The number of people obtaining driving licenses also ballooned from 219 million in 2013 to 247 million as of the end of 2014, said the ministry, adding 29.7 million drivers have fewer than one year’s driving experience.

Of the 35 cities which have more than one million cars each, ten have more than two million cars, including Beijing, Chengdu, Shenzhen, Tianjin, Shanghai, Guangzhou and Chongqing.

The ministry said the number of passenger cars has reached 117 million, 90 percent of which are private cars. Beijing has the highest private car penetration, with 63 private cars for every 100 households, while the average is 25 private cars for every 100 households.

Carmakers have enjoyed strong sales over the years, with more middle-class customers placing orders for their first cars. But with frequent traffic jams, it is yet to be seen whether cars can still ride the booming tide in the years to come. More local governments have begun to limit car use, among them eight cities have quotas for new car plates.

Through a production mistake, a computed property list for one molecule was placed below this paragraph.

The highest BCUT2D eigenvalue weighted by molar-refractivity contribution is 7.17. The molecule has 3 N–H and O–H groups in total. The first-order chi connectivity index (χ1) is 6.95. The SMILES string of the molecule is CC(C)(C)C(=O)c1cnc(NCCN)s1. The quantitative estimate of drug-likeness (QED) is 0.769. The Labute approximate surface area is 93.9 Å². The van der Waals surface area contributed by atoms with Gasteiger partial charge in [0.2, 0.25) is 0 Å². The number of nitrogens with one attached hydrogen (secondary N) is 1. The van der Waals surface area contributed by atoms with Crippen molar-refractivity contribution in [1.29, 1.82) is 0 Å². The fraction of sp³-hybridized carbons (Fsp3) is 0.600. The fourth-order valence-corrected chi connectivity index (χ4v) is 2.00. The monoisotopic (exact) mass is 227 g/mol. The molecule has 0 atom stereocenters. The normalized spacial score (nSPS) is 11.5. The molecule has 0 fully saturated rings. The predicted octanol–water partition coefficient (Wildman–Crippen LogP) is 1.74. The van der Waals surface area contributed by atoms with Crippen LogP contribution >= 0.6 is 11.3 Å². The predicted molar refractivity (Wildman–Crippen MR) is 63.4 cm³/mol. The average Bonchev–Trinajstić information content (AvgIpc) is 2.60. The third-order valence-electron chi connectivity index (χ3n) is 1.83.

via Car ownership tops 154 million in China in 2014 – Xinhua | English.news.cn.

05/11/2014

Poetry of a Former Foxconn Worker in China Evokes Images of Factory Life – Businessweek

Before he took his life in late September, 24-year-old Xu Lizhi was a regular contributor of poetry to Foxconn People, the internal newspaper at his sprawling factory complex in Shenzhen. Only after he died did his writing find a wider audience, as factory friends collected his poems for publication in the Shenzhen News.